Although it’s started to have a following in the United States, mezcal has yet to invade the popular consciousness the way tequila has. Everyone knows tequila, whether they like it or not, and almost everyone who drinks has tried a margarita at least once in their lives. But what does mezcal taste like? And what’s the signature mezcal cocktail?
The answer to the second question is easy: There isn’t one. At least, not yet. And that’s because of the answer to the first question. Mezcal has a much smokier, less cocktail-friendly flavor than tequila, because the piña, the heart of the agave plant from which mezcal is fermented and distilled, is roasted underground for about three days. (The piñas used for tequila are baked, not roasted, and they come only from the blue agave plant.)
While staying in Acapulco recently, I had hoped to explore the world of mezcal more deeply. But as a single traveler staying at a property well outside of town, it felt uncomfortable and inconvenient to bar hop in the city itself. Fortunately, my hotel had an excellent mezcal for me to sample, an Amores Reposado made in Santiago Matatlán (in Oaxaca) from espadín agave. As with tequila, “reposado” indicates that the spirit was aged in oak barrels for a minimum of two months.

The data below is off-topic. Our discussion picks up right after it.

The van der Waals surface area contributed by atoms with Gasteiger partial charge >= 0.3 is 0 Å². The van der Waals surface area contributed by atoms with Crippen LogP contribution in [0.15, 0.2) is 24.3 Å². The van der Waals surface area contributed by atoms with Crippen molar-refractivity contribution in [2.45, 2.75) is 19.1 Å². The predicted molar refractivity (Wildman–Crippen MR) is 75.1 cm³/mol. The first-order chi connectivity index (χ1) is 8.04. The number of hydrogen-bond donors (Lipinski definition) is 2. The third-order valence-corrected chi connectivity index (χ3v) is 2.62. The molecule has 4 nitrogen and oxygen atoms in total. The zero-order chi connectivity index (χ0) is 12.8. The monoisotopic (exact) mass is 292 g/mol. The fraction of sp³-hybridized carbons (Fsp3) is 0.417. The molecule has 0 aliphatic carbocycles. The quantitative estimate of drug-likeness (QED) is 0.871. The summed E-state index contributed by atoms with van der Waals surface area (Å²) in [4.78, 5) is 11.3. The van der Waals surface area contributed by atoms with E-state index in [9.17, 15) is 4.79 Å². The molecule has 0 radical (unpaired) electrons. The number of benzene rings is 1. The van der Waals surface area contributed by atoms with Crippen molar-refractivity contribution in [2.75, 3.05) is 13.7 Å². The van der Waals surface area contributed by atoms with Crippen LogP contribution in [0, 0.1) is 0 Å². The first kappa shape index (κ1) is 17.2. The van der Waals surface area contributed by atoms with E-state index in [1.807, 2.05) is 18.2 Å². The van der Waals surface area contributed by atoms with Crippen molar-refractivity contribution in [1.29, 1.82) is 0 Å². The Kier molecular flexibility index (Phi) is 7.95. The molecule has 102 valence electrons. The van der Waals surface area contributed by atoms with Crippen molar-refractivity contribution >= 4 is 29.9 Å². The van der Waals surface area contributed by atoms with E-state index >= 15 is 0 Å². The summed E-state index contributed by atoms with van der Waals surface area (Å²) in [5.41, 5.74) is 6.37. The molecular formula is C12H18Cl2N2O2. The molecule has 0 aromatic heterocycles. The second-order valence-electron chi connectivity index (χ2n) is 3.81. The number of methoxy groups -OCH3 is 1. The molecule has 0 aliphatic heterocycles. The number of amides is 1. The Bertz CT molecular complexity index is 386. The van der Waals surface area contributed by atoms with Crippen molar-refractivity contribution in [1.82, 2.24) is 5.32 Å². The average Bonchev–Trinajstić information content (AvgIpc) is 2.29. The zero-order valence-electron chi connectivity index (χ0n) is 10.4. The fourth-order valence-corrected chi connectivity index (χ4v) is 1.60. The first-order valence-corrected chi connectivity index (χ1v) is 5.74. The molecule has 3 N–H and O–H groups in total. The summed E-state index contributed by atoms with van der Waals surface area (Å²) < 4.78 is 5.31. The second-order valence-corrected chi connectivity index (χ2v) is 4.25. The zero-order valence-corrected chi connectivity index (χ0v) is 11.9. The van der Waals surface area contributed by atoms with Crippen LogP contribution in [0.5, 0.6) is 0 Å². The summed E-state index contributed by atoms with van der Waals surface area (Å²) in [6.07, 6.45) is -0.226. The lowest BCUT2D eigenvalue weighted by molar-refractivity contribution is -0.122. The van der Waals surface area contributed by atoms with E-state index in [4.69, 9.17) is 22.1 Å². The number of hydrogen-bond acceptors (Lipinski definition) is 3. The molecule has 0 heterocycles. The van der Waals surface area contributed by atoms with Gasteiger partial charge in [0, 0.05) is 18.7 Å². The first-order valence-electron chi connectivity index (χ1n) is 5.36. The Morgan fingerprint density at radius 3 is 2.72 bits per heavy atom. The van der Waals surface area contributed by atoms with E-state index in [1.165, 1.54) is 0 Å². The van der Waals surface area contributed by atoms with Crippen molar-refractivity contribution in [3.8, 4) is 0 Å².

Amores distills its mezcal reposado three times and ages it for eight months, instead of just two, and the extra care shows. It had a red, smokey aroma, and it felt strong but surprisingly smooth, with smokey notes tempered by something sweet. It tasted particularly good paired with orange wedges dipped in chili powder.
Unfortunately, I failed in my quest to sample mezcal pechuga, which is mezcal distilled with a variety of fruits as well as a breast of chicken suspended in the still (you can read more about the process here). I found a bottle of Del Maguey Mezcal Pechuga in a liquor store in Acapulco, but it cost an eye-popping 1,950 pesos, which works out to about $150! Even for a mezcal distilled with a chicken breast, that seemed a little steep. I consoled myself with some bottles of wine from Baja instead.
Mezcal won’t appeal to everyone, but if you happen to like tequila, it’s definitely worth a try. Fans of scotch, which can also be a bit smokey, should also consider investigating mezcal. Your liquor store should carry at least a few examples. Go for a reposado or an añejo (aged one to three years in oak). A quick search of Binny’s website revealed 36 options priced anywhere from $18 to $230 per bottle. And hey, if you’re looking for a Christmas present to send to Odd Bacchus, Binny’s carries the Del Maguey Mezcal Pechuga for a cool $200.